Short Update About Lactate, Lactic Acid and Fatigue

Blood sample

From a scientific/pedantic point of view, road cyclists have some common myths or misconceptions about lactic acid and lactate. However, from a practical point of view, these facts shouldn’t change your approach to training. Not at all. Anyways, here is a short update about lactate and why you shouldn’t care too much.

Lactic acid vs lactate

Lactic acid practically doesn’t exist in human bodies because the acid dissociation constant of lactic acid is 3.86. So at a pH value of 3.86, there is equilibrium between lactic acid (that’s the acid version of lactate) and lactate (‘the base version’). But in humans, we have a pH around 7.4 and only under extreme conditions, e.g., life-threatening disease or demanding exercise(!) reach pH values below 7.0. Furthermore, the pH scale is logarithmic, so there are always more than 1000 molecules of lactate for each lactic acid molecule in your body. Therefore, talking about lactate instead of lactic acid is a bit more correct.

Is lactate actually protecting you?

Lactate as a protector might sound somewhat counterintuitive from what you have heard in school or your local cycling club. As well as your practical experience when you suffer during training and races. The lesson has been: Lactate has been declared to be the devil itself, and you should train to avoid it (or learn to deal with it).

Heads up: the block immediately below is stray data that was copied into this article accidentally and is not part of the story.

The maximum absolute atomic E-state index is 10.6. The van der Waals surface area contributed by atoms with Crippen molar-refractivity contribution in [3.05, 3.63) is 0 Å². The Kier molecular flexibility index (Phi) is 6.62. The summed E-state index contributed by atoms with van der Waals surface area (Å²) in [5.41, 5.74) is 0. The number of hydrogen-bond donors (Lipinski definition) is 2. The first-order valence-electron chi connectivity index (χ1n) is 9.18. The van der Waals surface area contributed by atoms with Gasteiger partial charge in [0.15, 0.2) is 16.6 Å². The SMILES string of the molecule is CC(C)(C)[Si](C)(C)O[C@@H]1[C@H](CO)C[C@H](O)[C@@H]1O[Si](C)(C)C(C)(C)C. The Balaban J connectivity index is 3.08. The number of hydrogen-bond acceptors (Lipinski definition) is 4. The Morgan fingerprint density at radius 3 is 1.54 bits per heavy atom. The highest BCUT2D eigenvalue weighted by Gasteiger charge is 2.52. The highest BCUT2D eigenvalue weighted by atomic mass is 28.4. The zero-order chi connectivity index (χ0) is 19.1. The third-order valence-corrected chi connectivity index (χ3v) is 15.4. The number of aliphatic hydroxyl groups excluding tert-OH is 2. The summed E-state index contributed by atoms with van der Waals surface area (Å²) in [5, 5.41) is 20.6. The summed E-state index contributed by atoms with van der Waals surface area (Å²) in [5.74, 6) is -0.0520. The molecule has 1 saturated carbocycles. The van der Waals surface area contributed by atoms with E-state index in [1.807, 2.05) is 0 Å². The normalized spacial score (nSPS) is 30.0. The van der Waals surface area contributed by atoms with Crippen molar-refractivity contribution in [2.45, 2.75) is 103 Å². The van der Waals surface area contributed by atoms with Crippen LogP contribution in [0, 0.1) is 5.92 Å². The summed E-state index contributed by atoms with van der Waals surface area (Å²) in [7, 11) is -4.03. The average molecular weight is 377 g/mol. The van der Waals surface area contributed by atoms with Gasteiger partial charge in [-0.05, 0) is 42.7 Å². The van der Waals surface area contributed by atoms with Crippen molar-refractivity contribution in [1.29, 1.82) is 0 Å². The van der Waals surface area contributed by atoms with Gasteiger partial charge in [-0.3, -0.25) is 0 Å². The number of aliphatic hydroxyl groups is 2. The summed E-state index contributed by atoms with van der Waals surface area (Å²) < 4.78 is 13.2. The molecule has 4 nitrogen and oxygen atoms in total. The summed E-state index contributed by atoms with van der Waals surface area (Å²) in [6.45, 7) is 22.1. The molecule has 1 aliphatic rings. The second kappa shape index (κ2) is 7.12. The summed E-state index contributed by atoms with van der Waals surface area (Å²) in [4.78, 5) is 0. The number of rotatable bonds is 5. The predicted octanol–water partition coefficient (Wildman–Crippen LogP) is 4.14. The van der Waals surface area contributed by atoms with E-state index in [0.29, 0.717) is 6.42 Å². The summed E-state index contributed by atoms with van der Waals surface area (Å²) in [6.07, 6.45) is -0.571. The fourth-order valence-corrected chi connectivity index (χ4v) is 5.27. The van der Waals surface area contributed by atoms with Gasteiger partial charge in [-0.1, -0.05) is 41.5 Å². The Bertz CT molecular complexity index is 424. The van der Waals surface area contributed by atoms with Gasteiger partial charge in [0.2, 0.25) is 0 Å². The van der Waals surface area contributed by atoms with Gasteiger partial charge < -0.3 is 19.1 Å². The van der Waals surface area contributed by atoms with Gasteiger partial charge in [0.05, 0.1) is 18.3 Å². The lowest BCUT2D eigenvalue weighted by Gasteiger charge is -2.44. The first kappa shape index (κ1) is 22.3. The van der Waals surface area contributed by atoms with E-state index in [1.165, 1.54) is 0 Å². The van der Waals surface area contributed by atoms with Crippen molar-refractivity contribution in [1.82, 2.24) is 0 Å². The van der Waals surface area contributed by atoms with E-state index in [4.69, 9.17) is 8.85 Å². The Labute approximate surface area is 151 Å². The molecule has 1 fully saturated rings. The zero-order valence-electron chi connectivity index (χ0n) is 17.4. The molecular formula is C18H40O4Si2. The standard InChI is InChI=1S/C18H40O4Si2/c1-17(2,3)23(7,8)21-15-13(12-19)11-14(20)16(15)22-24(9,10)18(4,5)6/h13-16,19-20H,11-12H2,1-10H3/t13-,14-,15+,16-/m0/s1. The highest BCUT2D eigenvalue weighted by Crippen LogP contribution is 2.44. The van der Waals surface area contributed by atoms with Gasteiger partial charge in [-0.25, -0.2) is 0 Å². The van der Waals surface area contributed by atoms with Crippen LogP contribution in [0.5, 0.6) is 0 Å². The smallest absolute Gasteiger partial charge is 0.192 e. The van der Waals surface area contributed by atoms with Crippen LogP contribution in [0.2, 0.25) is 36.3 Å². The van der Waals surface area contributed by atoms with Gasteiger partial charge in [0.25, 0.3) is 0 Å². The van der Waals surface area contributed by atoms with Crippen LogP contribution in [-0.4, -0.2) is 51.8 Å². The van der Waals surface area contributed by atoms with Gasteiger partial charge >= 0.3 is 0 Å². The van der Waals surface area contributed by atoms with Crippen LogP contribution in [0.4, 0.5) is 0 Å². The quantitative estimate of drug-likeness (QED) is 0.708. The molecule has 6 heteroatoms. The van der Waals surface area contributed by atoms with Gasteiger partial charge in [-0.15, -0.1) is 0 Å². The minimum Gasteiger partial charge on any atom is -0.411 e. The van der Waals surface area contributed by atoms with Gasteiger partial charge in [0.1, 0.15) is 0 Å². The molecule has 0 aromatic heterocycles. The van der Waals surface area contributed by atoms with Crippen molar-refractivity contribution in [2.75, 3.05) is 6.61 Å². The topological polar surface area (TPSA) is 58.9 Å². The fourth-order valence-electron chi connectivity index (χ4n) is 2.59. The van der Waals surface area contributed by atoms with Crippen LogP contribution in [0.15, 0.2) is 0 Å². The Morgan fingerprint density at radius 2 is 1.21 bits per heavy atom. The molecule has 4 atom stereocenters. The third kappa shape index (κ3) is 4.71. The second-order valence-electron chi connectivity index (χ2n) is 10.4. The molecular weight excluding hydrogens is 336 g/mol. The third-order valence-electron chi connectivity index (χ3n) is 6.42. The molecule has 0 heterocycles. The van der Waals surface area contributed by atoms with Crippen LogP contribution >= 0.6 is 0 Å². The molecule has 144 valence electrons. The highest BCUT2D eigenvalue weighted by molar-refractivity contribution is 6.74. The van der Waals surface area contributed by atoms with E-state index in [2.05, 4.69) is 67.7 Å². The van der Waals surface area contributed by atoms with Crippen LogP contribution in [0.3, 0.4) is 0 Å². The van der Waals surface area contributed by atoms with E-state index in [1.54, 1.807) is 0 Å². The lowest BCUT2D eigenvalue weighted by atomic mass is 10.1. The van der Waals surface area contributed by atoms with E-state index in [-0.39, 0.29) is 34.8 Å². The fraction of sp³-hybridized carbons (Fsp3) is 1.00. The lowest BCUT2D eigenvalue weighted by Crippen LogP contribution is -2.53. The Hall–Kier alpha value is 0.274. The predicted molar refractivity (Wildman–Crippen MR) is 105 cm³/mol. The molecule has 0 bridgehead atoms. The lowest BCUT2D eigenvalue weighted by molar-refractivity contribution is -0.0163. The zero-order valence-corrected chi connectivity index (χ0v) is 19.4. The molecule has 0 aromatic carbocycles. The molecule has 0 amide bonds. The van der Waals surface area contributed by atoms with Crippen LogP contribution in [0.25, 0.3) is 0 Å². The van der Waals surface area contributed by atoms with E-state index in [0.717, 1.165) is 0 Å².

But what if lactate had a different role?

Who said that lactate causes your muscles to collapse?

Studies indicate that lactate has a protective function for your muscles. When you work very hard, your extra-cellular levels of potassium increase rapidly. Therefore, you can reach potassium levels that require intensive care in a hospital during heavy anaerobic work. Still, since your new friend lactate is there, you can deal with much higher potassium levels without heart arrhythmia. In addition, without lactate, time to exhaustion reduces rapidly in muscles working out in a fluid with elevated potassium concentration, proven in several studies with rats.

So maybe you shouldn’t blame lactate next time you suffer on the roads. Instead, it might have a protective role that keeps you going.

If you’re pragmatic, there are no reasons to be too concerned about the physiology behind the role of lactate. After all, no matter what position you believe lactate has, it’s (still) all about pedalling harder.

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